Figure 5a shows a nuclease cleavage digestion pattern obtained for pre-cleaved SBL ribozyme projected on the model of pre-cleaved genomic ribozyme , and Figure 5b shows a nuclease cleavage pattern obtained for post-cleaved SBL ribozyme projected on the model of post-cleaved genomic form . For comparison, nuclease probing data of the pre-cleaved SBL ribozyme projected on a 3D model of pre-cleaved SBL are given in Figure 5c. The SBL molecule was modeled on the basis of structural data for HDV ribozyme and optimized with Tripos Sybyl V.6 software run on a Silicon Graphics Computer. For this illustration we have selected a model of pre-cleaved SBL possessing stem P2 which formed without L chain as shown in Figure 3c and composed of nt 16–18 and nt 11–13 instead of nt 82–84 (stem P2'). Several models were considered for a possible conformation of the C16 – U32 region of pre-cleaved ribozyme. The model given in Figure 5c was selected because it shows the best fit for the X-ray data, does not contradict RNAse cleavage pattern, and maintains reasonable orientation of catalytic C76 relative to the cut site phosphate and does not use the 3'end part of L chain for the formation of stem P2. The projection of the RNAse cleavage data on a number of 3D models of antigenomic HDV ribozyme can be found at our laboratory site .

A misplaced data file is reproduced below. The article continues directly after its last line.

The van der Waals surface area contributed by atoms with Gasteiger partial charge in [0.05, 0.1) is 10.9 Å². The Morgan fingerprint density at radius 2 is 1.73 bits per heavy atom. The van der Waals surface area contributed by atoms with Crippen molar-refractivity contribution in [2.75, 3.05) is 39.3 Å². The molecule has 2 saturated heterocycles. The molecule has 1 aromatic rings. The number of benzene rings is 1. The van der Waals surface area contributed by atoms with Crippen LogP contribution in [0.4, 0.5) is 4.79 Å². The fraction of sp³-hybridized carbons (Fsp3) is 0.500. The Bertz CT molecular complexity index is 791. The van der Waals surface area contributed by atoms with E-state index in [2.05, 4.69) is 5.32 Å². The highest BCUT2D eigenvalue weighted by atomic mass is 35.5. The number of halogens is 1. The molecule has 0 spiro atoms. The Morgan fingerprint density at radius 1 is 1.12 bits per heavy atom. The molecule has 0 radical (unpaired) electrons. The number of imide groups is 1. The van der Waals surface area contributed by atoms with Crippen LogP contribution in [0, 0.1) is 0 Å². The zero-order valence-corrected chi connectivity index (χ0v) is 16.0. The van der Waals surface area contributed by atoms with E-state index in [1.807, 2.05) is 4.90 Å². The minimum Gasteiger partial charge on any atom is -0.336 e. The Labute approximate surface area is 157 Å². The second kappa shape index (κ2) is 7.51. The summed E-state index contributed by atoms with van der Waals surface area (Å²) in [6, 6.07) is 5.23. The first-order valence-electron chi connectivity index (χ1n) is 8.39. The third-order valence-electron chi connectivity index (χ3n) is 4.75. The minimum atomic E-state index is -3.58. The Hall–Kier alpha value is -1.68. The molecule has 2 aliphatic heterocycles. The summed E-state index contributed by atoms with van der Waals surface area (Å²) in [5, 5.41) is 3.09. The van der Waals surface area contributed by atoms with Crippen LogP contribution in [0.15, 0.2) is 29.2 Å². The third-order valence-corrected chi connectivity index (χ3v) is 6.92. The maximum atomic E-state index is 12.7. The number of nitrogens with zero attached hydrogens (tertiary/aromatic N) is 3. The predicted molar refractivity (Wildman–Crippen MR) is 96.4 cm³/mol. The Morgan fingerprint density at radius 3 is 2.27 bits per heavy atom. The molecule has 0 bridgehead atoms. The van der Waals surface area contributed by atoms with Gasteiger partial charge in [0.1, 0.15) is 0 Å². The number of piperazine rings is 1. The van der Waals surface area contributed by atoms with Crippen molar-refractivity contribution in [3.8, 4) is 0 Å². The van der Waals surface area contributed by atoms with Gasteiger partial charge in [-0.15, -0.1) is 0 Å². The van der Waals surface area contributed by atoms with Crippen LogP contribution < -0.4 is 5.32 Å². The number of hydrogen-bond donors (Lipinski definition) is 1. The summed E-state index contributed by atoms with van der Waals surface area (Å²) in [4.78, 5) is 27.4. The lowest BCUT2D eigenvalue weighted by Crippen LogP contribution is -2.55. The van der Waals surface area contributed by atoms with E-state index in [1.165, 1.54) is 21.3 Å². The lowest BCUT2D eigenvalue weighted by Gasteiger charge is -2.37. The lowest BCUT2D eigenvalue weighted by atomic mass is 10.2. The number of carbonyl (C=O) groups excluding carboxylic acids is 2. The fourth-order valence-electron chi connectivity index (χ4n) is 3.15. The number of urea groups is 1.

As seen from Figure 5a, the major cut sites for both single-strand-specific (red balls) and double-strand-specific (orange balls) nucleases located in the vicinity of the self-cleavage site (green ball) are in conflict with the ribozyme model. The area within black circle in the proximity to C24, C25 (C21, C22 in the genomic ribozyme) contains nuclease cut sites identified by RNAse mapping which are inaccessible to nucleases due to their large size. All other cut sites in this figure and all cut sites in Figure 5b are located at the periphery of the molecule and are accessible to nucleases from the outside. From these data it can be concluded that at least in pre-cleaved antigenomic ribozyme nucleotides C24 and C25 (C21, C22 in the genomic ribozyme) are located on the molecule surface and, consequently, cannot form stem P1.1.
Dramatic, yet similar changes in the nuclease digestion pattern after the self-cleavage reaction together with the ability of all constructed ribozymes to efficient self-cleavage led us to suggestion that pre- and post-reactive conformations of the ribozyme variants differing in topology and location of cut site have common features, such as the absence of stems P2 and P3 in the form existing in the product and absence of stem P1.1. These stems result from conformational changes during cleavage.
We are grateful to Natalya Scripina for her help in the study and for useful discussion of the manuscript. We thank Andrey Fesenko for assistance in preparing of the paper. Mark Lukin is thanked for synthesizing some oligos for the DNA-template synthesis.